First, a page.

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Hawkeyes 40, Huskers 10: This one leaves a stench

Collapse in Iowa City shows how Armstrong-dependent NU has become


The Nebraska senior class of 2016 gave the Cornhusker State a lot of golden moments this fall. But Friday’s dismal performance at Iowa City has left a dramatically different taste on this season. Thankfully, gold cannot tarnish, but Iowa’s 40-10 thrashing of the Big Red proved that great memories can be suddenly, unexpectedly — and hopefully temporarily — buried beneath a thick layer of foul-smelling sludge.

Nebraska has locked up a nine-win season, and is back to the upper middle class of college football, but it made a convincing case Friday that it’s no better than middle of the pack in the Big Ten. Nebraska’s lack of depth at various positions — most notably the offensive line, but also at linebacker — keeps it at that level.

Given the strange nature of the week leading up to this game, I was ready to accept a Nebraska loss, but not a full-scale capitulation to another mid-level Big Ten West team. I was ready to see a courageous Husker team riddled by injuries to its quarterbacks go down swinging and lose a low-scoring slugfest. However, I was not prepared to see the 79th-rated rushing attack of Iowa crumple the Blackshirts into a little ball and kick them to the curb.

A second blowout loss is not exactly what the doctor ordered. It was an shocking letdown for a team that has battled so hard and played so courageously for so much of the season. This senior class has overcome a lot of adversity and given NU fans a lot of great moments, so it’s astounding that it would go belly up the way it did in its last regular season game. The honor of the Blackshirt performance at Wisconsin seems far away right now.

Both Nebraska’s and Iowa’s offensive lines are young, and both came into the game plagued by injuries. But oh, how differently they played. The Iowa coaching staff was willing to experiment with several combinations and was rewarded on this day with a deeper, more physical offensive line. Meanwhile, the Husker o-line continued its slow slide into oblivion; that was not a big surprise.

It’s been obvious since midseason that the Pipeline has not returned to Lincoln, and its return is not imminent. But you cannot blame the this collapse on the Husker offense. This one is mainly the responsibility of the Blackshirts. How exactly do you go about making the Iowa Hawkeyes look explosive?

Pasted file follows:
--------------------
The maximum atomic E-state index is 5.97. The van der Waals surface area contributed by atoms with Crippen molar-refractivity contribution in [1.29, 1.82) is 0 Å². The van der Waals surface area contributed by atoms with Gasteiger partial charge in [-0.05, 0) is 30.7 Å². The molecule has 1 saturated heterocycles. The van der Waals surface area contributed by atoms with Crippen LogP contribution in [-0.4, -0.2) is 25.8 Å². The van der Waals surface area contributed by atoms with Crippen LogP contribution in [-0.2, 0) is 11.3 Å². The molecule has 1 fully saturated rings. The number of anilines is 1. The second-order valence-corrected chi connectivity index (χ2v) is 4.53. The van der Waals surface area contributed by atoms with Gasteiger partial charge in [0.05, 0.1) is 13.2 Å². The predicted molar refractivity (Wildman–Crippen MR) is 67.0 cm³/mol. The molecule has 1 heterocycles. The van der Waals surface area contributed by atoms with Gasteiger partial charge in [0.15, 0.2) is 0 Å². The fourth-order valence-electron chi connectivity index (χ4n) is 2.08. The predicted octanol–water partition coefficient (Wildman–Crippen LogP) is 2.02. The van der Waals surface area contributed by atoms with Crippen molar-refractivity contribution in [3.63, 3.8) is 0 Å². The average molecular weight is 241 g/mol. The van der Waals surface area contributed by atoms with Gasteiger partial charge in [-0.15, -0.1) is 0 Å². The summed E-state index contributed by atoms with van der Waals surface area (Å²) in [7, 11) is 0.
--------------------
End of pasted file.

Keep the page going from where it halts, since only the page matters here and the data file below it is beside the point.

An Iowa offense that few thought was capable of scoring 40 points on a Division II team has done it to the Huskers despite getting no turnovers from the Big Red. In fact, this was the first time since 1995 that Nebraska has gone three consecutive games without committing a turnover.

Tommy Armstrong Jr. is the leader of this team. He tried to play with a hamstring injury, and was ineffective, but those who lamented his four turnovers against Iowa in Lincoln a year ago could at least take some consolation that he was careful with the football this time out. That in itself should have kept the game close.

It was disappointing to see nobody else step up to fill the gap for Armstrong. Some of his big-play receivers came up very small against iowa. Their inability to get separation, and a dropped pass or two, made Armstrong look worse than he really was.

I didn’t think I’d see the Blackshirt front seven so thoroughly overmatched. Is that really all the fight that this defense had left in it? This team gained a lot of ground and picked up a lot of momentum this season, but you get the feeling it gave a lot of it back in Kinnick Stadium, a place Nebraska had not lost for more than three decades. This team is not four touchdowns worse than Iowa. But it played that way on a day when it had every reason to give its best defensive performance of the year. Instead, the Blackshirts allowed three of Iowa’s four longest plays from scrimmage this season before the second quarter was half done.

NU’s linebacking corps looked befuddled and out of position. Meanwhile, the Iowa linebackers unloaded on the Husker running attack, which was held under 100 yards. They also knocked down a handful of short-range Armstrong passes that could have kept drives alive.

This was Mark Banker’s worst moment as a Nebraska coach. His defense looked utterly unprepared. Fundamentals — simple things like taking proper pursuit angles — slipped badly. Tackling was sloppy. Intensity was lacking. Senior leadership disintegrated.

This team is not ready to play in a major bowl.

Nebraska’s season is not wrecked. This team could still pull off a 10-3 finish, which would be NU’s best record since 2003. But now Riley must dig through a lot of foul-smelling sludge to figure out how to get there. It’s going to be hard to clean up the stench.

Formerly the sports editor at the North Platte Bulletin and a sportswriter/columnist for the North Platte Telegraph, Tad Stryker started writing for this website in 2008. You can e-mail him at tad.stryker@gmail.com. Stryker is a freelance writer, favoring topics related to Nebraska history or Christianity. You can buy his recent book at this link.

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    1. ramsker Nov 25, 2016
      Armstrong's receivers "came up small"? What about TA again and again air mailing bombs downfield and missing by a mile when he only needed to move the chains--something he's done all season? Or Armstrong throwing right into a LB he didn't see--or a DL's helmet? Most of the passing woes are on TA and his inability to see the field and hit an open man. The defense was lame, but they were never supposed to be the strength of the team. The line and the abysmal QB play in the passing game doomed the offense this year when it needed to be (and should have been) the backbone of the team.